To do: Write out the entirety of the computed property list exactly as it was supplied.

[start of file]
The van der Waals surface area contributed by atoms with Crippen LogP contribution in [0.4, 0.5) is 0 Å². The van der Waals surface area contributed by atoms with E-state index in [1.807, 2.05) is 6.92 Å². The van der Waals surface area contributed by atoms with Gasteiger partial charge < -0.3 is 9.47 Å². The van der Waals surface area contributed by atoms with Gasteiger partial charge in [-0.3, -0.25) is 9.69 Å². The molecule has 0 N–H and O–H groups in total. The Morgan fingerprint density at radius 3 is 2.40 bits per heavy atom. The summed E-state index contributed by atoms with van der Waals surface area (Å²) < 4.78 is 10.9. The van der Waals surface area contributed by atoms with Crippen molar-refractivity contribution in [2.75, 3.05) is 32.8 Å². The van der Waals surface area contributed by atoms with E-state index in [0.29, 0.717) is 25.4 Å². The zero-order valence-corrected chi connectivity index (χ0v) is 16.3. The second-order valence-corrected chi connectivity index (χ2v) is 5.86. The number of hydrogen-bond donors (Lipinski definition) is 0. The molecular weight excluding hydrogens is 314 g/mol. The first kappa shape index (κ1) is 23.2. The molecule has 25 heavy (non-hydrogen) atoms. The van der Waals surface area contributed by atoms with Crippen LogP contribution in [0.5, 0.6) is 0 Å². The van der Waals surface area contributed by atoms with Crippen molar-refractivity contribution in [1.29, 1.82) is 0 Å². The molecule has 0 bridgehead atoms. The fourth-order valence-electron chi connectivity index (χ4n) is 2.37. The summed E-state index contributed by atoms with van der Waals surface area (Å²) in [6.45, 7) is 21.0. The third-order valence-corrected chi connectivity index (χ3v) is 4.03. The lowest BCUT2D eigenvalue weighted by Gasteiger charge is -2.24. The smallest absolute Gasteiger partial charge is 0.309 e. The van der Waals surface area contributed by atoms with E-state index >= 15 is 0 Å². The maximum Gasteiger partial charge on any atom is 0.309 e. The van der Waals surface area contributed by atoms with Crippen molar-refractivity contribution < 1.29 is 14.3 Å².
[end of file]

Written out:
The van der Waals surface area contributed by atoms with Crippen LogP contribution in [0.4, 0.5) is 0 Å². The van der Waals surface area contributed by atoms with E-state index in [1.807, 2.05) is 6.92 Å². The van der Waals surface area contributed by atoms with Gasteiger partial charge < -0.3 is 9.47 Å². The van der Waals surface area contributed by atoms with Gasteiger partial charge in [-0.3, -0.25) is 9.69 Å². The molecule has 0 N–H and O–H groups in total. The Morgan fingerprint density at radius 3 is 2.40 bits per heavy atom. The summed E-state index contributed by atoms with van der Waals surface area (Å²) < 4.78 is 10.9. The van der Waals surface area contributed by atoms with Crippen molar-refractivity contribution in [2.75, 3.05) is 32.8 Å². The van der Waals surface area contributed by atoms with E-state index in [0.29, 0.717) is 25.4 Å². The zero-order valence-corrected chi connectivity index (χ0v) is 16.3. The second-order valence-corrected chi connectivity index (χ2v) is 5.86. The number of hydrogen-bond donors (Lipinski definition) is 0. The molecular weight excluding hydrogens is 314 g/mol. The first kappa shape index (κ1) is 23.2. The molecule has 25 heavy (non-hydrogen) atoms. The van der Waals surface area contributed by atoms with Crippen LogP contribution in [0.5, 0.6) is 0 Å². The van der Waals surface area contributed by atoms with Crippen molar-refractivity contribution in [1.29, 1.82) is 0 Å². The molecule has 0 bridgehead atoms. The fourth-order valence-electron chi connectivity index (χ4n) is 2.37. The summed E-state index contributed by atoms with van der Waals surface area (Å²) in [6.45, 7) is 21.0. The third-order valence-corrected chi connectivity index (χ3v) is 4.03. The lowest BCUT2D eigenvalue weighted by Gasteiger charge is -2.24. The smallest absolute Gasteiger partial charge is 0.309 e. The van der Waals surface area contributed by atoms with E-state index >= 15 is 0 Å². The maximum Gasteiger partial charge on any atom is 0.309 e. The van der Waals surface area contributed by atoms with Crippen molar-refractivity contribution < 1.29 is 14.3 Å².